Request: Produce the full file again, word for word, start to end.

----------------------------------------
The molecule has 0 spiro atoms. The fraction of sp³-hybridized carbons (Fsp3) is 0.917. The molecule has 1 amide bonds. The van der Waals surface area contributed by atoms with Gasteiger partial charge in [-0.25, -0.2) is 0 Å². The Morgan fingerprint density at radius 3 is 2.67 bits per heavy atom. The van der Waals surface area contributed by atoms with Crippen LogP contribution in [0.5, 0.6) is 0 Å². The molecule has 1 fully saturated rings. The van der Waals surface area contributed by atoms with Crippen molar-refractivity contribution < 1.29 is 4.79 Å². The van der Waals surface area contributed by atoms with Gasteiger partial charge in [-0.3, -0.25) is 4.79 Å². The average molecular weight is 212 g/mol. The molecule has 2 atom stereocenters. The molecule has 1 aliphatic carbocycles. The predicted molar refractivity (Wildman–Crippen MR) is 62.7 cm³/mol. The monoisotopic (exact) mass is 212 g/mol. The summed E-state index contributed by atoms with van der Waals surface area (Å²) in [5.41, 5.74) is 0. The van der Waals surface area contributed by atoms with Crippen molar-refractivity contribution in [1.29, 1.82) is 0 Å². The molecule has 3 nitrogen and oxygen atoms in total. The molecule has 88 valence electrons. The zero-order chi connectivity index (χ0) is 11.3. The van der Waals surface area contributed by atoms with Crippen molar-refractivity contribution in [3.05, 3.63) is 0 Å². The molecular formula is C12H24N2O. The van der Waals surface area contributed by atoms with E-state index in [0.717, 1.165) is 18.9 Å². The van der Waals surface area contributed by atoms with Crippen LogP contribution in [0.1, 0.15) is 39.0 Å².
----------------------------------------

The molecule has 0 spiro atoms. The fraction of sp³-hybridized carbons (Fsp3) is 0.917. The molecule has 1 amide bonds. The van der Waals surface area contributed by atoms with Gasteiger partial charge in [-0.25, -0.2) is 0 Å². The Morgan fingerprint density at radius 3 is 2.67 bits per heavy atom. The van der Waals surface area contributed by atoms with Crippen LogP contribution in [0.5, 0.6) is 0 Å². The molecule has 1 fully saturated rings. The van der Waals surface area contributed by atoms with Crippen molar-refractivity contribution < 1.29 is 4.79 Å². The van der Waals surface area contributed by atoms with Gasteiger partial charge in [-0.3, -0.25) is 4.79 Å². The average molecular weight is 212 g/mol. The molecule has 2 atom stereocenters. The molecule has 1 aliphatic carbocycles. The predicted molar refractivity (Wildman–Crippen MR) is 62.7 cm³/mol. The monoisotopic (exact) mass is 212 g/mol. The summed E-state index contributed by atoms with van der Waals surface area (Å²) in [5.41, 5.74) is 0. The van der Waals surface area contributed by atoms with Crippen molar-refractivity contribution in [1.29, 1.82) is 0 Å². The molecule has 3 nitrogen and oxygen atoms in total. The molecule has 88 valence electrons. The zero-order chi connectivity index (χ0) is 11.3. The van der Waals surface area contributed by atoms with Crippen molar-refractivity contribution in [3.05, 3.63) is 0 Å². The molecular formula is C12H24N2O. The van der Waals surface area contributed by atoms with E-state index in [0.717, 1.165) is 18.9 Å². The van der Waals surface area contributed by atoms with Crippen LogP contribution in [0.1, 0.15) is 39.0 Å².